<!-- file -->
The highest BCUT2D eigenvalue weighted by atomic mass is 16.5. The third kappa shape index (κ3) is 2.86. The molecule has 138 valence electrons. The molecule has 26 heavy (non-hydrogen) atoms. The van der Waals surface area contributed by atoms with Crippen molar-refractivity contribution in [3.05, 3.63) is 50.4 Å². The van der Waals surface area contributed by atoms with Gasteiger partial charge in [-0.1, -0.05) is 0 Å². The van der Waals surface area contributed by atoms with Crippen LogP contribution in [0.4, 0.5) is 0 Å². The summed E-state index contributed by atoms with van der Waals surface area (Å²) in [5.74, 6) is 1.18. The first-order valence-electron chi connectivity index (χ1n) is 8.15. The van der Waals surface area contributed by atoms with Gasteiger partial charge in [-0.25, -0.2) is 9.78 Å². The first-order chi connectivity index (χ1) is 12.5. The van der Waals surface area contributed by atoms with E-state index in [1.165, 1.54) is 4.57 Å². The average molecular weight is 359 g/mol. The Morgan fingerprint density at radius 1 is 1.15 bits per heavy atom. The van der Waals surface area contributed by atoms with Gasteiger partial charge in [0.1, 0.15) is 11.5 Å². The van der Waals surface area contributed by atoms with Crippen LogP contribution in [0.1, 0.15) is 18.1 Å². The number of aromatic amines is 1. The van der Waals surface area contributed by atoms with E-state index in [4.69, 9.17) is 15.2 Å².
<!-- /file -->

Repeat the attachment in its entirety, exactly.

The highest BCUT2D eigenvalue weighted by atomic mass is 16.5. The third kappa shape index (κ3) is 2.86. The molecule has 138 valence electrons. The molecule has 26 heavy (non-hydrogen) atoms. The van der Waals surface area contributed by atoms with Crippen molar-refractivity contribution in [3.05, 3.63) is 50.4 Å². The van der Waals surface area contributed by atoms with Gasteiger partial charge in [-0.1, -0.05) is 0 Å². The van der Waals surface area contributed by atoms with Crippen LogP contribution in [0.4, 0.5) is 0 Å². The summed E-state index contributed by atoms with van der Waals surface area (Å²) in [5.74, 6) is 1.18. The first-order valence-electron chi connectivity index (χ1n) is 8.15. The van der Waals surface area contributed by atoms with Gasteiger partial charge in [-0.25, -0.2) is 9.78 Å². The first-order chi connectivity index (χ1) is 12.5. The van der Waals surface area contributed by atoms with E-state index in [1.165, 1.54) is 4.57 Å². The average molecular weight is 359 g/mol. The Morgan fingerprint density at radius 1 is 1.15 bits per heavy atom. The van der Waals surface area contributed by atoms with Gasteiger partial charge in [0.1, 0.15) is 11.5 Å². The van der Waals surface area contributed by atoms with Crippen LogP contribution in [0.1, 0.15) is 18.1 Å². The number of aromatic amines is 1. The van der Waals surface area contributed by atoms with E-state index in [4.69, 9.17) is 15.2 Å².